“Child-Man in the Promised Land”

On the prolonged adolescence of young men today (via Rod Dreher).

It’s 1965 and you’re a 26-year-old white guy. You have a factory job, or maybe you work for an insurance broker. Either way, you’re married, probably have been for a few years now; you met your wife in high school, where she was in your sister’s class. You’ve already got one kid, with another on the way. For now, you’re renting an apartment in your parents’ two-family house, but you’re saving up for a three-bedroom ranch house in the next town. Yup, you’re an adult!

Now meet the twenty-first-century you, also 26. You’ve finished college and work in a cubicle in a large Chicago financial-services firm. You live in an apartment with a few single guy friends. In your spare time, you play basketball with your buddies, download the latest indie songs from iTunes, have some fun with the Xbox 360, take a leisurely shower, massage some product into your hair and face—and then it’s off to bars and parties, where you meet, and often bed, girls of widely varied hues and sizes. They come from everywhere: California, Tokyo, Alaska, Australia. Wife? Kids? House? Are you kidding?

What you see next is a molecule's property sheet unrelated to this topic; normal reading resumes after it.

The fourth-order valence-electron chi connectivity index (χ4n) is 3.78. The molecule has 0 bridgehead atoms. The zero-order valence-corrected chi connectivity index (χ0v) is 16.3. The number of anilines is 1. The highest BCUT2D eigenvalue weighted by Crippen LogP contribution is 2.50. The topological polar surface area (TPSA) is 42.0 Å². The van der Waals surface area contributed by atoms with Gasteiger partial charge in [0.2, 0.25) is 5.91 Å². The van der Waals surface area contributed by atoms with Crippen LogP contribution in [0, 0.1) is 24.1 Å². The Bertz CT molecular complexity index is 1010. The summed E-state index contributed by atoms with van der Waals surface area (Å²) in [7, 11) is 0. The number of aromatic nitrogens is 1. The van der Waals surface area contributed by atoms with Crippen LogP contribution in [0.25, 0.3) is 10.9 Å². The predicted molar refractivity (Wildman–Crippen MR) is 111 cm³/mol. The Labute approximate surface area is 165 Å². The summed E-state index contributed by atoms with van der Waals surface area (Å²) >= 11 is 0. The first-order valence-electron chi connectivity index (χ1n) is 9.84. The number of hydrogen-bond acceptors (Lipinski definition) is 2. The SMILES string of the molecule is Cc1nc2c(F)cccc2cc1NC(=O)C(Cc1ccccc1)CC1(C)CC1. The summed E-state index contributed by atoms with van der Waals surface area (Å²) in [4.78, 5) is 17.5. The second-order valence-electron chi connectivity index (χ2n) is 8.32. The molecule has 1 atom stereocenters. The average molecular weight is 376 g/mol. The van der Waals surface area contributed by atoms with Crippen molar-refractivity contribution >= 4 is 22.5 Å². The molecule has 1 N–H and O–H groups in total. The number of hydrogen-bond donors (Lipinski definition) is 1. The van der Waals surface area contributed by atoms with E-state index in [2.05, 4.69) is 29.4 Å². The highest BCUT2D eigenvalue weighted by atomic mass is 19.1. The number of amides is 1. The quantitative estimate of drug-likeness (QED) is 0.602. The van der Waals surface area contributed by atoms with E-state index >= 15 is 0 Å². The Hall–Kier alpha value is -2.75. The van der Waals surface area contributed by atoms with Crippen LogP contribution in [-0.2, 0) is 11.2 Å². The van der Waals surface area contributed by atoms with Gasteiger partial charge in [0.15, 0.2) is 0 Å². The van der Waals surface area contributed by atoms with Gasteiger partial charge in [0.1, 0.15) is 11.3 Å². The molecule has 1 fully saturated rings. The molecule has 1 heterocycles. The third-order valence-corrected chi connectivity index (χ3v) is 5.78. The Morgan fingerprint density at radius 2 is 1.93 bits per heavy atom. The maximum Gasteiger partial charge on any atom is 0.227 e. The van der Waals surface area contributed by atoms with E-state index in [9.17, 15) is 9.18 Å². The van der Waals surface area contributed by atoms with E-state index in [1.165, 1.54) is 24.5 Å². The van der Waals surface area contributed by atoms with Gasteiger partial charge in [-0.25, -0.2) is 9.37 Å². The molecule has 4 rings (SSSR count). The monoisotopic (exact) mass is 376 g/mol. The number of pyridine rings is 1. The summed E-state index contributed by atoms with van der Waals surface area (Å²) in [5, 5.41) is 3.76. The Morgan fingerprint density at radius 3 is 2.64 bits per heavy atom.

Not so long ago, the average mid-twentysomething had achieved most of adulthood’s milestones—high school degree, financial independence, marriage, and children. These days, he lingers—happily—in a new hybrid state of semi-hormonal adolescence and responsible self-reliance.

One thought on ““Child-Man in the Promised Land”

  1. I read the whole thing. And the secular writer of the article was scratching the surface of what the problem was, but didn’t give an opinion of the core reason for this ‘phenomenom’.

    My opinion would be that not just men, but American society in general has lost much of their Christian heritage that they are succumbing to a hyper-secularization that is slowly tearing away at the Christian fabric of this nation.

Comments are closed.